> I'm interested in knowing your thoughts/plans for this.
> 
>   -- Reiner

I see Walter has now said elsewhere in this thread that 'concepts aren't a whole lot more than interface specialization, which is already supported in D.' True; what I'm really wondering, though, is

 1. Will specialisation be "fixed" to work with IFTI?
 2. Will there be a way to support user-defined specialisations, for instance once which don't depend on the inheritance hierarchy?

  -- Reiner
August 23, 2007
Walter Bright wrote:
> Bill Baxter wrote:
>> Walter Bright wrote:
>>> C++0x's new features are essentially all present in D 1.0.
>>
>> ..but C++98's features that were missing from D are still missing (both good and bad ones).
> 
> Like what? Virtual base classes? Argument dependent lookup? #include files? C++ can keep them <g>.

The things that have me banging my head most often are
1) the few things preventing an implementation of smart pointers [destructors, copy constructors and opDot].  There are some cases where you just want to refcount objects.  This is the one hole in D that I haven't heard any reasonable workaround for.  I don't necessarily _want_ copy constructors in general but they seem to be necessary for implementing automatic reference counting.
2) lack of a way to return a reference.
3) From what I can tell "const ref" doesn't work for parameters in D 2.0. Oh, and
4) real struct constructors.  Just a syntactic annoyance, but still an annoyance.

--bb
August 23, 2007
On Thu, 23 Aug 2007 10:14:39 +0400, Walter Bright <newshound1@digitalmars.com> wrote:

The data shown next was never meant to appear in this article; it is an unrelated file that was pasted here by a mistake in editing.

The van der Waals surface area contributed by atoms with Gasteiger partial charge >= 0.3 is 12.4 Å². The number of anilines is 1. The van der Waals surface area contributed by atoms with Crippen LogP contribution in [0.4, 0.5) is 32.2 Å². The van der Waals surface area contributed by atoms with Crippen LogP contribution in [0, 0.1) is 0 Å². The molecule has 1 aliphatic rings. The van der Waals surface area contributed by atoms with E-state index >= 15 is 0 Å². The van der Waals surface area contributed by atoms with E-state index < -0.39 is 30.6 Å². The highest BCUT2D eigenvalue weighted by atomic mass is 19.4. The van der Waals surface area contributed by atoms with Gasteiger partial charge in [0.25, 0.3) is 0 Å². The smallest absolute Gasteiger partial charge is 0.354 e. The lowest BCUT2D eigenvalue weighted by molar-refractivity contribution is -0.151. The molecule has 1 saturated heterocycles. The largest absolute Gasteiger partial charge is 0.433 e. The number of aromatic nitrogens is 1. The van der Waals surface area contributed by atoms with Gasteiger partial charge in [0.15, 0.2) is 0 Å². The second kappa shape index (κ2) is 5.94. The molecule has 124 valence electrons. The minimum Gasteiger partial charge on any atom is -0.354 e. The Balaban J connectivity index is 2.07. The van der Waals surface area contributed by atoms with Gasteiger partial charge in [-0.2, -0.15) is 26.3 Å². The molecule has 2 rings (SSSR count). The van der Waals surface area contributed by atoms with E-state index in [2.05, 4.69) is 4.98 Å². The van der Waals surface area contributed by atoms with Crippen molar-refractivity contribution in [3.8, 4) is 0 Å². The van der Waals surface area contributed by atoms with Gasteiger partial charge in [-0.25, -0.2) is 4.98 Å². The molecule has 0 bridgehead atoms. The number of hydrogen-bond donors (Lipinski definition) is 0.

> eao197 wrote:
>> On Mon, 20 Aug 2007 23:26:33 +0400, Robert Fraser
>>> You seem to forget that D is evolving, too. C++ might get a lot of the cool D features (albiet with ugly syntax), but by that time, D might have superpowers incomprehensible to the C++ mind.
>>  I didn't. From my point of view, permanent envolvement is a main D's problem. I can't start use D on my work regulary because D and Tango is not stable enough. I can't start teach students D because D 1.0 is obsolete and D 2.0 is not finished yet.
>
> I don't understand this. You could as well say that C++98 is obsolete and C++0x is not finished yet.

AFAIK, C++0x doesn't break compatibility with C++98. So if I teach students C++98 now they could use C++0x. Moreover they could use in C++0x all their C++98 code.

Now I see D 2.0 as very different language from D 1.0.

>> To outperform C++ in 2009-2010 D must have full strength now and must be stable during some years to proof that strength in some killer applications.
>
> C++0x's new features are essentially all present in D 1.0.

Yes, but C++ doesn't require programmers to change their language, tools and libraries. Such change require a lot of time and efforts. Such effors could be applied to the current projects instead of switching to D. But, if D could afford something else, something that completely missing from C++0x (like non-null reference/pointers, some kind of functional programming (pattern-matching) and so on) than such switching would be much more attractive.

I know that you work very hard on D, but D 1.0 took almost 7 years. D 2.0 started in 2007, so final D 2.0 could be in 2014?

-- 
Regards,
Yauheni Akhotnikau